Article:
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New players in the insurance space may appear to give small business owners more choice, but how can you be sure that your business is adequately protected?

The insurance industry has evolved significantly over the last decade. Now, small business owners can choose whether they want to meet a broker face to face to discuss their needs, order an insurance policy online or even pick up a policy while going through the supermarket check-out.

Aggregator sites have also commoditised business insurance, allowing customers to think they can conveniently compare prices on insurance products and buy cover online.

But just how effective are these off-the-shelf insurance packages, and will they really protect your small business when you need it most?

The temptation to purchase an insurance product without meeting with an insurance broker is driven by increasing demand from consumers for simple and affordable insurance cover.

And while we all want convenience, just how effective are these off-the-shelf insurance packages, and will they really protect your small business when you need it most?

While the rationale is saving money, it can be a false economy if the insurance cover turns out to be too generic and fails to adequately cover you in an emergency.

The fact is that small business owners often require tailored insurance policies written specifically for their business to provide the protection they require, when they need it most.

This is where using an insurance broker can pay for itself.

This is where using an insurance broker can pay for itself. “We think there are four clear areas where an insurance broker demonstrates its value proposition,” says Dallas Booth, chief executive of the National Insurance Brokers Association (NIBA).

“First, they sit down with the business owner to get to know the business and its quirks. Second, they identify the business’ risks, what could go wrong, in some cases, these risks are those which that the business didn’t even know it had. They also take those risks to the market and source the most appropriate cover. And if the business has to make a claim, the broker becomes their advocate in the claims process,” says Booth.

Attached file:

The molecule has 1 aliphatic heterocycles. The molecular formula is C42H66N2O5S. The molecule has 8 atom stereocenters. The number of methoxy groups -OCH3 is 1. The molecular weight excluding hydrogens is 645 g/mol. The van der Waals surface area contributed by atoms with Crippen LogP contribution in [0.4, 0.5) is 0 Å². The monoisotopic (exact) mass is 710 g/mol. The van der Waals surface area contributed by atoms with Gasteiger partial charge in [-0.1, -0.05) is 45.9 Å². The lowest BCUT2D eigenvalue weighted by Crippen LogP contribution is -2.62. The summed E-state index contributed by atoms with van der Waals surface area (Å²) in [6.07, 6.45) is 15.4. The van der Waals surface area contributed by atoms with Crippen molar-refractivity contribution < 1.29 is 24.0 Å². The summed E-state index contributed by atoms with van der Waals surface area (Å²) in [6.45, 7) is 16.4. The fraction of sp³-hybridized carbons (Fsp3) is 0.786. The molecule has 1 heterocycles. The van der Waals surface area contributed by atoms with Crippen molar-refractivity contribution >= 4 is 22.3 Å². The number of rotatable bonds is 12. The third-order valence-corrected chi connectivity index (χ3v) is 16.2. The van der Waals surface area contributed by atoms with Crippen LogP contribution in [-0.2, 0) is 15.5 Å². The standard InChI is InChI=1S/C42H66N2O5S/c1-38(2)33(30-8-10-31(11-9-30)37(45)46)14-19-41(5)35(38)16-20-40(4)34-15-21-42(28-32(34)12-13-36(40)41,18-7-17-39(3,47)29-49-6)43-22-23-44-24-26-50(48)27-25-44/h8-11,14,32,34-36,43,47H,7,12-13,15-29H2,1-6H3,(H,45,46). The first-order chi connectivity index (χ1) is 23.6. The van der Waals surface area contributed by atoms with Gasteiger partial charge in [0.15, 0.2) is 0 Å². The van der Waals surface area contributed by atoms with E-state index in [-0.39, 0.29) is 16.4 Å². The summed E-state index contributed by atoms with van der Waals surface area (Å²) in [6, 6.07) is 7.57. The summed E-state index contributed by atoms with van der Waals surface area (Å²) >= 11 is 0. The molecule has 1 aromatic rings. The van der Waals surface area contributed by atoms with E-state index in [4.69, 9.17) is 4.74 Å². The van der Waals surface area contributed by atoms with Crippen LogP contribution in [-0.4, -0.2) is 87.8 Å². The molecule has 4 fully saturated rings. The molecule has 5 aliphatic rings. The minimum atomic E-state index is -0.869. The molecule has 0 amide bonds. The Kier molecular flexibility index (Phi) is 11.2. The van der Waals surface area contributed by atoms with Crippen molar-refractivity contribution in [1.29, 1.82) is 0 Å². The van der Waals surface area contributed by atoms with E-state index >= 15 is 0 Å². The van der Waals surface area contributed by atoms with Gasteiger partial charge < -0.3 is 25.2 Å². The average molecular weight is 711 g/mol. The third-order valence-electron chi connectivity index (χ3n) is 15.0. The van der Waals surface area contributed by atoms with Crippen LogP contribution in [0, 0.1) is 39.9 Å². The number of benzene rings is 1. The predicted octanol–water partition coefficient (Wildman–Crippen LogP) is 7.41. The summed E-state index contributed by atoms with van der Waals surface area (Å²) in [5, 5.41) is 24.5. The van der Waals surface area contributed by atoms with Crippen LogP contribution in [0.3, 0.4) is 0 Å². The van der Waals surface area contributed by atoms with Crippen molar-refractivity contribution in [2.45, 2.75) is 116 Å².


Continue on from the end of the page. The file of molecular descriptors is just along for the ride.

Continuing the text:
For instance, one of the biggest gaps in the insurance of Australia’s one-million-plus small business owners is business interruption insurance, which is designed to protect the business’ revenue from damage to the property that generates it. “Business interruption insurance is like income protection for a business, yet only one in four Australian small businesses have it – meaning many small businesses are leaving themselves exposed.“If your shop burns down, you’re going to lose customers and income, but you will still need to pay wages. Business interruption insurance is designed to cover the loss of revenue while you’re unable to trade. That’s certainly one of the things that an insurance broker is going to suggest,” says Booth.

 

Overlooking the importance of adequate insurance cover until it’s too late is all too common. In fact, 26% of small business owners don’t have any form of general insurance, according to the Insurance Council of Australia. The national survey from a few years ago also found that of the SMEs that purchase general insurance, 94% indicated they considered that they were adequately insured. Taken together with the rate of non-insurance, this means that under two thirds of all SMEs have adequate insurance.

Booth advocates for the importance of forging a relationship with a broker you can trust.

Booth advocates for the importance of forging a relationship with a broker you can trust. They can suggest adequate cover you might not have even considered, such as management liability insurance and cover against cybercrime risk and data loss – cover that protects against cyber events such as identity fraud and security hacks.

The cyber risks are something that not many businesses think about, but that sort of event is a lot more frequent these days, so businesses need to ensure this is considered,” says Booth.

“Similarly, in the management liability sphere, there’s a need to broaden the directors’ and officers’ insurance, which protects company directors and officers against personal financial risks. This is because claims by employees for things like wrongful dismissal and discrimination are on the rise, says Booth.

“You’ve also got to protect against consequences of poor or inappropriate behaviour by employees. It’s a given that society is becoming more litigious about things of this nature, but still, most small businesses don’t think about it when putting their insurance cover in place. An insurance broker will think about it,” he says.

So make sure you commit some time to understanding business insurance policies that are right for you. After all, insurance is not an expense that you can afford to cut corners, but rather it’s one of those areas where you need to take the time to assess and seek advice a broker you can trust.

Phone: (09) 525 3232
Email: enquiry@sit.co.nz
351a Great South Road. Ellerslie
Auckland 1051